Material and Methods

A total of 60 individuals were studied, divided into three groups: 1) nondiabetic individuals (N = 19, 12 males and 7 females; mean age ± SEM: 34.7 ± 0.4 years; range: 23 to 52 years); 2) IDDM (N = 19, 10 males and 9 females; mean age ± SEM: 31.5 ± 1.0 years; range: 14 to 59 years); 3) NIDDM (N = 22, 8 males and 14 females; mean age ± SEM: 52 ± 0.6 years; range: 30 to 70 years). Individuals with renal disturbances, smokers, alcohol-dependent persons and also individuals using medication for any disease other than diabetes were excluded from the study. Patients were recruited at the Diabetes Outpatient Clinic, Division of Endocrinology and Metabolism, Department of Clinical Medicine, University Hospital, Faculty of Medicine of Ribeirão Preto, University of São Paulo (FMRP-USP), Ribeirão Preto, SP, Brazil. The study was approved by the Ethics Committee of the University Hospital, FMRP-USP, and all samples were obtained with informed consent from all patients.

Blood samples

In the early morning hours, heparinized venous blood (17 ml) was withdrawn from fasting and resting patients and control individuals. The samples were immediately analyzed for in vivo pH, PCO2, PO2 and HbO2 saturation using a Corning model 178 blood gas analyzer (Corning Inc., New York, NY, USA). Hematocrit and hemoglobin concentrations were then determined with a model T-890 Coulter (Beckman Coulter International, Nyon, Switzerland). In order to exclude individuals with abnormal hemoglobin, electrophoresis was carried out according to the method of Marengo-Rowe (27). In addition, 50 µl of fresh blood was hemolyzed to assess HbA1c. Part of the blood was stored on dry ice and analyzed for ATP and 2,3-DPG within 15 min after withdrawal. In addition, tonometry for ODC construction was initiated within 10 min after sampling. Blood for the determination of glucose levels was withdrawn into a vacuum tube containing EDTA (Vacutainer, Franklin Lakes, NJ, USA).

Construction of the oxygen dissociation curve

The ODC was constructed on the basis of the "blood mixing technique" (28,29). In this procedure, the blood sample is divided into two equal volumes, each placed inside a tonometer. One tonometer was equilibrated with a gas mixture of 30% O2, 6% CO2 and balance N2, which assures maximal saturation. The other tonometer received a mixture of 0% O2, 6% CO2 and balance N2 to de-oxygenize the blood. In both tonometers CO2 was kept constant at 6%, corresponding closely to 40 mmHg at the altitude of FMRP-USP. Equilibration of the blood with these gas mixtures was achieved within 30 min, after which a 1-ml Hamilton syringe was used to withdraw known fractions of saturated and desaturated blood to obtain several saturations (20, 30, 50, 70, and 80%). Mercury was used not only to clear the syringe dead space but also to mix the blood samples within the syringe. The mixed blood volume (1 ml total) was then analyzed for PO2, PCO2, pH and HbO2 saturation, using a blood gas analyzer (Corning model 178).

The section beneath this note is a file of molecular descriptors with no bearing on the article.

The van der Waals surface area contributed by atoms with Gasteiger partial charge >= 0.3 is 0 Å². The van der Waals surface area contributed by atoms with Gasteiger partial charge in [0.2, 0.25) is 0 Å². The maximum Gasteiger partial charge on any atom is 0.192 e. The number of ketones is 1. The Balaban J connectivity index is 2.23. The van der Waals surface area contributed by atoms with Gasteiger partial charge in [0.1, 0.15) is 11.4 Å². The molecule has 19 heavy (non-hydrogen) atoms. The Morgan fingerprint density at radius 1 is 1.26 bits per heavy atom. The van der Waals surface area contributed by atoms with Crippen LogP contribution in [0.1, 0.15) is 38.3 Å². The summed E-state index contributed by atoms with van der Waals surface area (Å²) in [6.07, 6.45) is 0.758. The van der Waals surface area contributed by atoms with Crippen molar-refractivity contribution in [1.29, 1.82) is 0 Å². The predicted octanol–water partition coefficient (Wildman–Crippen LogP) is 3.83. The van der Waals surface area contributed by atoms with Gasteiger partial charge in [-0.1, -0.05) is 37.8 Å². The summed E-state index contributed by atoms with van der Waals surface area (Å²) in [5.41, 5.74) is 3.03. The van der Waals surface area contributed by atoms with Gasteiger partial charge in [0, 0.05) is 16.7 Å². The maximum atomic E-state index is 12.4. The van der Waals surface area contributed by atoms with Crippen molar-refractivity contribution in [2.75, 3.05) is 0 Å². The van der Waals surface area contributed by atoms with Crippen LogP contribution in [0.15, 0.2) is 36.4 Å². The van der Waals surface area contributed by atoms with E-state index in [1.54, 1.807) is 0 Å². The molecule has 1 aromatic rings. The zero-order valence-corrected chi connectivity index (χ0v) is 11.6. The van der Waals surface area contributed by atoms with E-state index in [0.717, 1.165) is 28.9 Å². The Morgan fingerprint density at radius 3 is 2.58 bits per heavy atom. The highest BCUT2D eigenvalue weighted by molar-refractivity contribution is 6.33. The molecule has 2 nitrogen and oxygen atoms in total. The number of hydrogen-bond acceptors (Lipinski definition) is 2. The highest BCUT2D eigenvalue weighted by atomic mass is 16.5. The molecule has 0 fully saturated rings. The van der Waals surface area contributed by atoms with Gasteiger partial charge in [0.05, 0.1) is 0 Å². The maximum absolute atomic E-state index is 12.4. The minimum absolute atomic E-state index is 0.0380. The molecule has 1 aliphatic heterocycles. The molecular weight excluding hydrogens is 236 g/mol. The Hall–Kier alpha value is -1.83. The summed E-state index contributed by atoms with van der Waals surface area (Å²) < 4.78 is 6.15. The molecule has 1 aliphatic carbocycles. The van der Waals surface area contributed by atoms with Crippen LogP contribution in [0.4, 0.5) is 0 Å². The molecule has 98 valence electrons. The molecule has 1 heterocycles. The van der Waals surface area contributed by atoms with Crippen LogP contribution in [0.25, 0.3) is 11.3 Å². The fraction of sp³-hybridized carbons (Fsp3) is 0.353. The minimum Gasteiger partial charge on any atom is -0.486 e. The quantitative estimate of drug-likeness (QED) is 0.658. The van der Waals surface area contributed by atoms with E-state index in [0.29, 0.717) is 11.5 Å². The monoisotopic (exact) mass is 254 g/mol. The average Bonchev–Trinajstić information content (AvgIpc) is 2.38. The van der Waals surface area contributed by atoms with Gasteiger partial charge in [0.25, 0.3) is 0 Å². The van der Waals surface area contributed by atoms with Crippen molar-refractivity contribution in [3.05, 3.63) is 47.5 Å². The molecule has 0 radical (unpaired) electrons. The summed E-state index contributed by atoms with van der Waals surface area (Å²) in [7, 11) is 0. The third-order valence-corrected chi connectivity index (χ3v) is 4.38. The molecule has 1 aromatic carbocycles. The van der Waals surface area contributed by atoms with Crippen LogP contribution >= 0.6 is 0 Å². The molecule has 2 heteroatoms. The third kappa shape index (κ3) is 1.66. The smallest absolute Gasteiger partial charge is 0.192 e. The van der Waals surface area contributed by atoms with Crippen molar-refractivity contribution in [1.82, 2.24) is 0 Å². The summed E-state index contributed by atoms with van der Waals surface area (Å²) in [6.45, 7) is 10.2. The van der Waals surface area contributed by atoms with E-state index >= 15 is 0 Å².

The curves are reported using the classical Hill plot, which is a logarithmic approach that permits the best possible definition of the position of the curve, since linear regression analysis can be applied.

Analysis of glucose, 2,3-DPG, HbA1c and ATP

Glucose levels were determined using a SERA-PAK diagnostic kit (Sera Tek, Bayer Corp., New York, NY, USA) based on the method of Trinder (30). According to standard procedures for evaluation of diabetes mellitus, the HbA1c fraction (%) was measured using a diagnostic kit (Glyco-Test II, Pierce, Rockford, IL, USA). Concentrations of 2,3-DPG were determined with a 35 UV kit (Sigma, St. Louis, MO, USA) according to the method of Lowry et al. (31), modified by Rose and Liebowitz (32). ATP concentrations were determined using a Sigma 366 UV kit (33,34).